13 Oct Jon Cartu Reviews: How Russian chefs interpret foreign cuisine: Beef tartare w…
Chef Vyatcheslav Kazakov from the ‘Hands’ neo-bistro prepares the classic French beef tartare with the taste of Russian Borodinsky rye bread.
Vyatcheslav Kazakov has worked for several years as chef at a number of famous restaurants in Moscow and the wider region, among them Oblaka and Bosco Cafe. This fall, he opened up his own neo-bistro in downtown Moscow called Hands. Respect – for the guests, the staff, the environment and the food – is what drives its mission.
Kazakov studied gastronomy with such masters as Spanish experimentalist Juan Maria Arzak, one of the founders of molecular cuisine, and Rasmus Kofoed – the number one chef in Denmark, whose Geranium restaurant was awarded three Michelin stars.
How does ‘Hands’ differ from other Moscow restaurants?
Fried squid over baked sweet potato in beurre blanc sauce.
The food at Hands is a complex mix of simple ingredients that, in symbiosis, gives birth to special creations. For example, pelmeni with guinea fowl and sour cream, home-made baked milk syrniki with coconut syrup, fried squid over baked sweet potato in beurre blanc sauce, and, for dessert, a medovik (honey cake) with a ryazhenka-based sauce.
Do you frequently combine Russian and foreign cuisine?
White asparagus with green buckwheat and stracciatella.
Russia has a lot of quality produce, which is something we forget at times – cereals, dairy, mushrooms and so on. I try to use them in my dishes, to find exciting ways of mixing them. This is how our green buckwheat with stracciatella came about. The buckwheat – a truly Russian cereal – is cooked in the style of risotto and served with stracciatella and parmesan. The result is perfect.
What are your favorite Russian dishes?
A medovik (honey cake) with a ryazhenka-based sauce.
There are plenty, but right now I wouldn’t say no to sauerkraut shchi, the kind that’s left to stand in the oven first.
Tell us about your famous beef tartare with pickled parsley and malt!
I love making tartare versions of just about anything, but this particular dish takes me back to my childhood, to the village where I spent my summers. My grandmother would pickle herbs in jars to store for the entire year and that included parsley, together with the stem. As a child, I would often sneak the parsley out of the jars. So, with this dish, we’re doing a classic tartare using beef and adding cornichons, shallots, pickled parsley – it’s crunchy and reminds one of capers. We then add olive oil and serve malt aioli. In order to prepare all that, we boil the malt and then prepare it the way you would home-made mayonnaise – in order to reduce fat, we add soy milk. That’s how you get the Borodinsky bread aroma.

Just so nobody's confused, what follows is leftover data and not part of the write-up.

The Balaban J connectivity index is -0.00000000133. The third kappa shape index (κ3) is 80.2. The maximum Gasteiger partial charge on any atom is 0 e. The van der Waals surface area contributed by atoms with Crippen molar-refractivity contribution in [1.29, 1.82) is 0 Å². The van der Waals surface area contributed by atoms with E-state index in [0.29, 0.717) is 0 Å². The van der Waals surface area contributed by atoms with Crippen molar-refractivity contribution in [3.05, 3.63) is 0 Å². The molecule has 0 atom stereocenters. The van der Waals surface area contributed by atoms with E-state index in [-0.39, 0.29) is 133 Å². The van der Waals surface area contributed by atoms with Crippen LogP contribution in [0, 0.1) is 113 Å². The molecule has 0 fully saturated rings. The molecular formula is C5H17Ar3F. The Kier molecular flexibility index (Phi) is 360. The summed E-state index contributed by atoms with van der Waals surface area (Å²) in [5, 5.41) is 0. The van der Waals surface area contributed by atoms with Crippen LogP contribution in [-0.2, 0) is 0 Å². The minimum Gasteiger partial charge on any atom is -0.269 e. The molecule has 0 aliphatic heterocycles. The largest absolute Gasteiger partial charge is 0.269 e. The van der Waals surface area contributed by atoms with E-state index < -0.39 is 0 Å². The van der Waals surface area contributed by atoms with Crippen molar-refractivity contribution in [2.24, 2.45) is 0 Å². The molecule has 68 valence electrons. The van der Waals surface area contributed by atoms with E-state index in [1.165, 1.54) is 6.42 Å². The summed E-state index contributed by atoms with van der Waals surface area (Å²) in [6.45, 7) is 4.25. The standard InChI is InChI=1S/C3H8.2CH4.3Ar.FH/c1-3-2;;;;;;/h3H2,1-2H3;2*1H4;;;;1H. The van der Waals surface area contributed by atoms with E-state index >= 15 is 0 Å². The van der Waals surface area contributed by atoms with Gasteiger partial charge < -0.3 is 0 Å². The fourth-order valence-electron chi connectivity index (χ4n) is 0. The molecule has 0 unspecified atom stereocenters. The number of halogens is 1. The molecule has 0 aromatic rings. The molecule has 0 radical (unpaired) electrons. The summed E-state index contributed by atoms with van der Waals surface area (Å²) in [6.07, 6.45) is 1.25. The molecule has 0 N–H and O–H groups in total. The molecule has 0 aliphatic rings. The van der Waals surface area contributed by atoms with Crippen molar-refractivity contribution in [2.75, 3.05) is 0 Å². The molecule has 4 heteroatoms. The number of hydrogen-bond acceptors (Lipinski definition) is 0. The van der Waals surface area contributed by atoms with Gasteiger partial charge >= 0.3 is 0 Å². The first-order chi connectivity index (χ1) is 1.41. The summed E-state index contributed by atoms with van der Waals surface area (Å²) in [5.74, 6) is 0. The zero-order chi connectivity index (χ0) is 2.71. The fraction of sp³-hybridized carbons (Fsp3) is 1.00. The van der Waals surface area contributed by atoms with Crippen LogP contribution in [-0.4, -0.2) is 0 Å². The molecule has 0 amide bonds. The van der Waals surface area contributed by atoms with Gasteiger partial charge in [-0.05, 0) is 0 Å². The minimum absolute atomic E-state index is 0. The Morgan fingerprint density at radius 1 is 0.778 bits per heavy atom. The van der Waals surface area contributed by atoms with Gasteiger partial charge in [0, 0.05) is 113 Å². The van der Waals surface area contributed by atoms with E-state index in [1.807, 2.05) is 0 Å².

You’ve never had beef tartare quite like this before!
- Steak – 100 gr
- Capers – 7 gr
- Shallots – 10 gr
- Cornichons – 10 gr
- Malt dressing – 50 ml
- Pickled parsley – 15 gr
- Dried Borodinsky (or similar dark rye bread) croutons – 100 gr
- Olive oil – 10 ml
- Salt – 5 gr
- Brewed malt – 50 gr
- Tabasco sauce – 8 gr
- Apple vinegar – 40 ml
- Worcester sauce – 10 gr
- Soy sauce – 15 ml
- Mustard seeds – 5 gr
- Vegetable oil – 200 ml
- Dijon mustard – 20 gr
- Ground cumin – 1 г
- Chicken egg yolk – 1
- Walnuts – 70 gr
- Cane sugar – 40 gr
- Fermented malt – 100 gr
- Water – 50 ml
How to prepare:
1. Chop the parsley, add salt and let stand.
1. Add hot water to the malt, stir and cool.
1. Add hot water to walnuts, let stand and rinse.
2. Mix all of the ingredients (except the vegetable oil) in a blender.
3. Gradually add vegetable oil and mix.
4. Rinse the resulting dressing.
How to serve:
1. Cut into small cubes the steak, capers, shallots, cornichons and parsley stems. Mix with the dressing, add some salt, stir the results and lay out on a plate.
2. Season with chopped dill and add a splash of olive oil.
3. Place the Borodinsky bread croutons on the side.
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